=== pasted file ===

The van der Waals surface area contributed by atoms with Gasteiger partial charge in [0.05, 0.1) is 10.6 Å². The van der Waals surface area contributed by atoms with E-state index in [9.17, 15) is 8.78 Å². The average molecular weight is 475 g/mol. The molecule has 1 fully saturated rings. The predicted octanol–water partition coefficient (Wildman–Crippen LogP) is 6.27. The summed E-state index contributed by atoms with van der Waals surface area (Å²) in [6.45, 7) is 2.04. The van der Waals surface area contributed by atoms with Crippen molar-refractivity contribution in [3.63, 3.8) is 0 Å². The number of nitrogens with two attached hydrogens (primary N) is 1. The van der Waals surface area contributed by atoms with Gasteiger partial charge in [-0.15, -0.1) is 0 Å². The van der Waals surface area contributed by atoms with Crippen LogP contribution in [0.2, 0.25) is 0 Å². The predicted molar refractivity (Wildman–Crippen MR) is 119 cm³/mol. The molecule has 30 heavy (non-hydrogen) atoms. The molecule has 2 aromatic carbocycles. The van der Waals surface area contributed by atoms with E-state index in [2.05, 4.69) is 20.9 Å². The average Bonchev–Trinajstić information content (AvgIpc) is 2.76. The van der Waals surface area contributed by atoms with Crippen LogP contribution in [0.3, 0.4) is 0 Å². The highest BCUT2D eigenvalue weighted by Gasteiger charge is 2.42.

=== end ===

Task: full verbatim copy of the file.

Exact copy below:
The van der Waals surface area contributed by atoms with Gasteiger partial charge in [0.05, 0.1) is 10.6 Å². The van der Waals surface area contributed by atoms with E-state index in [9.17, 15) is 8.78 Å². The average molecular weight is 475 g/mol. The molecule has 1 fully saturated rings. The predicted octanol–water partition coefficient (Wildman–Crippen LogP) is 6.27. The summed E-state index contributed by atoms with van der Waals surface area (Å²) in [6.45, 7) is 2.04. The van der Waals surface area contributed by atoms with Crippen molar-refractivity contribution in [3.63, 3.8) is 0 Å². The number of nitrogens with two attached hydrogens (primary N) is 1. The van der Waals surface area contributed by atoms with Gasteiger partial charge in [-0.15, -0.1) is 0 Å². The van der Waals surface area contributed by atoms with Crippen LogP contribution in [0.2, 0.25) is 0 Å². The predicted molar refractivity (Wildman–Crippen MR) is 119 cm³/mol. The molecule has 30 heavy (non-hydrogen) atoms. The molecule has 2 aromatic carbocycles. The van der Waals surface area contributed by atoms with E-state index in [2.05, 4.69) is 20.9 Å². The average Bonchev–Trinajstić information content (AvgIpc) is 2.76. The van der Waals surface area contributed by atoms with Crippen LogP contribution in [0.3, 0.4) is 0 Å². The highest BCUT2D eigenvalue weighted by Gasteiger charge is 2.42.